You might be getting ready for all of the buying that you have to do get make sure that your child has everything they need to make it through their first year of school. However, are you also putting in the necessary prep work to make sure that they’re able to handle it, as well? The first day of school is a rather unpredictable one for parents. Kids crying, throwing tantrums, or otherwise having trouble adjusting isn’t uncommon. However, that doesn’t mean that there isn’t a lot that you can do to help them embrace their new school life.
Read, read, and read
One of the single best steps you can take towards bettering a child’s education, at any level, is to get them into reading. If you’re starting early, this means reading children’s books with them. Start with early years books, using the pictures provided in the pages to help them associate them with the words that you are saying. Before they start grasping the letters, they’ll grasp the meaning of the words. As they get more used to different words and sounds, that’s when you start paying attention to the letters and the sounds that they make. Teaching them letters outside of reading with a letter-per-day strategy can help, too, but it might take them a while to grasp that.
Start them learning about numbers early
Aside from the language skills mentioned above, the one hard skill that you should already ensure that your kids have a grasp of is numbers and math. They might not be able to rattle off the times’ table, but the preschool math skills that they should have some understanding of should include numbers and counting, which you can help with by forming lessons around counting physical objects. These same objects can be used to show the basis of addition and subtraction, (though you should use more easily understandable language like “adding up” and “taking away” to make them easier to digest.) Using light mathematical terms in real life to help them get an idea of number sense is crucial, as well.
Help them express themselves
It’s not just their hard skills that are going to get tested in the school environment. They’re also going to need to be able to exercise skills that can help them better engage with the teacher, their fellow students, and their learning environment. As such, working on their speaking skills with them is vital. There are plenty of ways to work on your child’s communication skills. A lot of parents, when trying to help children communicate, will complete their sentences for them. However, it’s a good idea to give them more time to process what they want to say when they start talking. You should also ensure that you don’t demand they speak correctly too often. Many children struggle with sounds they won’t be able to say more confidently until they are older.
Visit the school ahead of time
School can feel like a brand new, alien environment to your children. Even if literally everything there is designed to offer them a safe and comfortable place to learn, it can still be pretty scary. To that end, you should take what opportunity you can to visit the school ahead of time. It might be that there is an open day that you can attend, or you can take them in to meet their teacher ahead of time. More and more schools and making such pre-first day visits with the parents a part of every child’s first school year so they have some time to get used to the environment.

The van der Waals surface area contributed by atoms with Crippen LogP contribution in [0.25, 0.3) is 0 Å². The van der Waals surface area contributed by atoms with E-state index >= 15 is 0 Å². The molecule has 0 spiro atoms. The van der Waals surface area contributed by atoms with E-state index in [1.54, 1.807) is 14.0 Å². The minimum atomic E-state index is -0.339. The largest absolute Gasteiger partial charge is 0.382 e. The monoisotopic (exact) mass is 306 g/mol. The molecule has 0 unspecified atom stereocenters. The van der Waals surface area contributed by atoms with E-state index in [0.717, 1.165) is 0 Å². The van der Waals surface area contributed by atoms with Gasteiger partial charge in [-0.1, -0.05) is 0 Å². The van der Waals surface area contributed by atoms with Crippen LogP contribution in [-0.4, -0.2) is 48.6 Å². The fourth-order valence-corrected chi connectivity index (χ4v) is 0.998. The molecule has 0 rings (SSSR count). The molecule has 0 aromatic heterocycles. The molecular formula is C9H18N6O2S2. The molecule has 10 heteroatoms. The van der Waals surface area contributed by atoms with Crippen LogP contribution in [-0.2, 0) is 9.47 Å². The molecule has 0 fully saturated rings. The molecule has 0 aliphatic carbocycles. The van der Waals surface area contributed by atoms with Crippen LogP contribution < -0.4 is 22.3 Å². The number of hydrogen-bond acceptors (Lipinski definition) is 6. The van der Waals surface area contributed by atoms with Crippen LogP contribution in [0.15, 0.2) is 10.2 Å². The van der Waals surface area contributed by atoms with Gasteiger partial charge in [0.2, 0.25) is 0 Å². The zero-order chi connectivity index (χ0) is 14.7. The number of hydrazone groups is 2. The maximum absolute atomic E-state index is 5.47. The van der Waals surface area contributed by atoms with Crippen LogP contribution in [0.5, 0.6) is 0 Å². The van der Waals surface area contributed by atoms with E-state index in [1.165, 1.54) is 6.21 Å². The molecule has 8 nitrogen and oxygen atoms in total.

Socialize them with other children
Of course, it’s not just the school that you should help them get used to. One of the biggest changes in their new environment will be that they’re spending their day surrounded by children. Finding an opportunity to socialize with other children is vital. Not only can it help them feel less nervous when they arrive, but they might have already developed the skills they need to make friends more easily. Having friends at school is naturally going to make it easier to convince them to keep going. You can help your preschooler with social development by taking them to social and creative clubs in the area, whether it’s an art club, reading club, or just somewhere they can meet and play with other children.
Get them used to the new schedule
School isn’t just going to introduce new challenges to their skills, it’s going to affect their entire week schedule. To that end, you should make sure that you have arranged for a complete morning routine, including time to wake up properly, use the restroom, get breakfast, and more. You should start getting your child used to that schedule ahead of school. This way, the process of getting ready for school can feel much like another day, removing some of the anxiety that can come with it. Not to mention the trouble that kids can have starting their morning properly for some time.
Take the fear out of failure
The school can feel like a pretty high-pressure environment for the average child. They are going to have some demands made of them (even in a gentle, low-stakes manner) and this can get them on the defensive. The fear of failure and consequences can hinder them from developing and growing much more than any amount of failures. As such, make sure that you teach them about failure and how it’s just a step on the way to success. When you’re doing any home lessons, make sure to treat any incorrect answers with grace and room for correction. It’s just as important not to over-praise your child as they might overly crave that sensation when answering questions and not react well when they don’t get it.
Eventually, like everything else, school life will become a habit, become routine. However, there are ways you can make that routine better for your child’s education and development. Getting a good start with the tips above can help with that.